I have been rather busy for the past week or so. Last Wednesday I enjoyed a quick trip to Birmingham to present a paper at the Enhancing Impact, Inspiring Excellence conference. I have also been finalising the chapter outlines for a book that a colleague and I are currently writing together and preparing to meet some special visitors, as well as carrying on with my everyday tasks and ongoing projects – not least spending time answering enquiries in our reading rooms and by email and live web chat – and, of course, squeezing in the time to research and write this blog post.
Nevertheless, I found time to go to an evening seminar last Thursday about the King’s Road, Chelsea, in the 1960s. 1 It was the topic of this seminar, organised as part of the regular Archives for London events programme, that inspired me to write about a map of this famous London thoroughfare.
This route map 2 shows the King’s Road in the early 18th century (almost 250 years before it became the fashionable heart of ‘Swinging London’) when ‘His Majesty’ was King George I. The road itself is even older than this. It was built as a private road for King Charles II in the second half of the 17th century. Members of the royal family used it when travelling between London and their palaces at Hampton Court and, later, at Kew.
The King’s Road remained a private road until 1830, but from around 1720 it could be used by members of the public who had paid for tokens allowing them to travel along it. 3 Our map may have been made to help formalise the arrangements for this paid access. Since 1830 the road has been an ordinary 4 public highway.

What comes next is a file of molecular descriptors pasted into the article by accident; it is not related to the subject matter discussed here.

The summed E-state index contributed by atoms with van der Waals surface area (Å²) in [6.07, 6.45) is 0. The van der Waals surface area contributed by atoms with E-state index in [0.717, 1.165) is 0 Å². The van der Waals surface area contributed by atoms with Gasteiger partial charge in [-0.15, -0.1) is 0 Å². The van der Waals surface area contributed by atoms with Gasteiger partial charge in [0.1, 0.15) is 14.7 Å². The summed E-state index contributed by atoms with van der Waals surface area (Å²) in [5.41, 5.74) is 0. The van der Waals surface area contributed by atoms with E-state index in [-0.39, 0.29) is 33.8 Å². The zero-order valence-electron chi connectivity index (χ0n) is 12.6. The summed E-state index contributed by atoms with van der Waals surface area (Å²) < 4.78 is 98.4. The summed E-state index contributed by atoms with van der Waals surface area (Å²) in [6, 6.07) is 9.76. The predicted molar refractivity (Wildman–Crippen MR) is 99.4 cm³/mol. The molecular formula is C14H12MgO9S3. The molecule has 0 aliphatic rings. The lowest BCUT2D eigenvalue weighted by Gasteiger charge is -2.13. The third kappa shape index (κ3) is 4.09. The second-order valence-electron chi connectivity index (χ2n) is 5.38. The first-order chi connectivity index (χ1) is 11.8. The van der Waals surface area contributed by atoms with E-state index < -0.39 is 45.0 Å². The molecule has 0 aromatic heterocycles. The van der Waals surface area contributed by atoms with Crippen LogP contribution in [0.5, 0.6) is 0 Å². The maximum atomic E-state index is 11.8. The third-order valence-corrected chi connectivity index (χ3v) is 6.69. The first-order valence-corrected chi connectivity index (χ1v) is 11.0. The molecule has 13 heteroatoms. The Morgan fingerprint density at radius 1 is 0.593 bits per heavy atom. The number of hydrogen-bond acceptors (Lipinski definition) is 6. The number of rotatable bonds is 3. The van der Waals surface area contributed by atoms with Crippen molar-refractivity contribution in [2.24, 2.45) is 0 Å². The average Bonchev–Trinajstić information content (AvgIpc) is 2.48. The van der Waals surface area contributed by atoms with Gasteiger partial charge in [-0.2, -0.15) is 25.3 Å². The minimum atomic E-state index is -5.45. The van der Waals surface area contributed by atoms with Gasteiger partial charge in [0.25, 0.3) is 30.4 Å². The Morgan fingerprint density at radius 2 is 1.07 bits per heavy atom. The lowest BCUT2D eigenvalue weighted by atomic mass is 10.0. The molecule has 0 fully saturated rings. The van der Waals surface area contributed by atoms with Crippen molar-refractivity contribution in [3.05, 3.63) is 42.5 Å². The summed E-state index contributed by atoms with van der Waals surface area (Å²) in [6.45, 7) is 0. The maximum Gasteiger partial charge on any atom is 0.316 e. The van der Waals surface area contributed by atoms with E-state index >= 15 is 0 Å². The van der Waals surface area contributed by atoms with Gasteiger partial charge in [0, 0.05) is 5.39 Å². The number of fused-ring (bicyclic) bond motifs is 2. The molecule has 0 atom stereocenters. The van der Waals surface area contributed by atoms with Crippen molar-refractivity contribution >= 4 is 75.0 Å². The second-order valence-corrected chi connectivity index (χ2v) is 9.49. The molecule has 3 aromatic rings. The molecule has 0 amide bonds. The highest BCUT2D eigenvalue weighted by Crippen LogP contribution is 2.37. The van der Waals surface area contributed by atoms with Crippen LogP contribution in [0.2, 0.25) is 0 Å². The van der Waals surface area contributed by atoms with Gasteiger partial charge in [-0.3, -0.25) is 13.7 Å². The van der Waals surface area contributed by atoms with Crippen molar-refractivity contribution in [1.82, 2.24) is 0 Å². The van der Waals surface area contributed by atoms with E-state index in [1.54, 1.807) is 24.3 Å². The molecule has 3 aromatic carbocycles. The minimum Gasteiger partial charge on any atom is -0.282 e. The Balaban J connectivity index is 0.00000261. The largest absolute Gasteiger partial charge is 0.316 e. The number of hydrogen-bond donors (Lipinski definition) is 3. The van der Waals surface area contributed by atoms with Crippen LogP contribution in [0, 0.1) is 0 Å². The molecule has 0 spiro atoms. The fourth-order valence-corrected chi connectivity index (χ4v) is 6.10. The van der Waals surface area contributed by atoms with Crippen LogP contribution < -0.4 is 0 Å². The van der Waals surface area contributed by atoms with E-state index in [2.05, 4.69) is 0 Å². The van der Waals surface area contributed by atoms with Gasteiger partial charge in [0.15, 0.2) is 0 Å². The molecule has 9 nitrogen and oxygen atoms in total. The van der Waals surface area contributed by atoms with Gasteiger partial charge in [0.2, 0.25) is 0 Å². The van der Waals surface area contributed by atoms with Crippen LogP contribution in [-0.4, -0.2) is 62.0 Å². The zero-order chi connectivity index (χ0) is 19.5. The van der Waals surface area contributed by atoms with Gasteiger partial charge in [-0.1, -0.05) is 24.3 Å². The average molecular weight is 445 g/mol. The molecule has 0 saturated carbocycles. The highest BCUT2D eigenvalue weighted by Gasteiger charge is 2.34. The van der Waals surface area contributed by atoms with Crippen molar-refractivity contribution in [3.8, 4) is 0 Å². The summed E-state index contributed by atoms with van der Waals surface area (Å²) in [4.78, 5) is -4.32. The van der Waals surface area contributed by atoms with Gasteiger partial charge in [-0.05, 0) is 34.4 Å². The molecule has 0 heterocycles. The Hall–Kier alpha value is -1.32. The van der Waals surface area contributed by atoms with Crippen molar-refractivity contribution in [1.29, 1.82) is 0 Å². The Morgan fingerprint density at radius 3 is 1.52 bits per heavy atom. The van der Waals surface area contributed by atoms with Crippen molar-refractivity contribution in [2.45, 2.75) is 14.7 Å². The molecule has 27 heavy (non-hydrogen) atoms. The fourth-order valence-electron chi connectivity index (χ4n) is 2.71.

The map is drawn to the scale of 1 inch to about 530 feet. There are two scale bars: one marked in feet and the other in poles. A pole (more often called a rod or perch) is equivalent to 16½ feet or just over 5 metres. 5
An ‘index’ on the left-hand side of the map forms a key to the numbered plots of land marked on either side of the road. It lists the names of the various landowners and tenants. Maps that mention people’s names can be useful sources for family historians and others interested in individual people or families from the past.
Although showing north at the top had long been standard for printed maps, the same is not always true of hand-drawn maps. These tend to follow whichever orientation fits best on the paper. The two decorative compass indicators on this map reveal that it is drawn with west-south-west at the top.
At the time when the map was made, Bloody Bridge carried the King’s Road over the River Westbourne. This river now runs underground in pipes, as a result of 19th century engineering work. One section of it now flows through a conduit above the platforms at Sloane Square tube station.
The triangular area of open space called Parsons Green has since given its name to a suburb and a tube station. This portion of the road, running from Waterford Road to Putney Bridge – towards the top (Fulham) end of our map – is now called New King’s Road.
If you prefer maps that are a little more modern, you might like this unusual map from the collections of the Museum of London, which shows Chelsea as it was in around 1960.
- 1. You can read more about the history of the King’s Road area on the Library Time Machine, a blog by the Royal Borough of Kensington and Chelsea’s local studies librarian. The Virtual Museum section of the borough’s website also offers directions for a walking tour through historic Chelsea. ^
- 2. WORK 38/7. ^
- 3. Patricia E C Croot, A History of the County of Middlesex Volume 12: Chelsea. (London, 2004). ‘Communications’. Like other volumes of the Victoria County History, this is available on the British History Online website. ^
- 4. Of course, many people would say that describing the King’s Road as ‘ordinary’ is a misnomer. ^
- 5. Colin R Chapman, How Much? How Many? How Long? (Dursley, 1995), pp 20-21. ^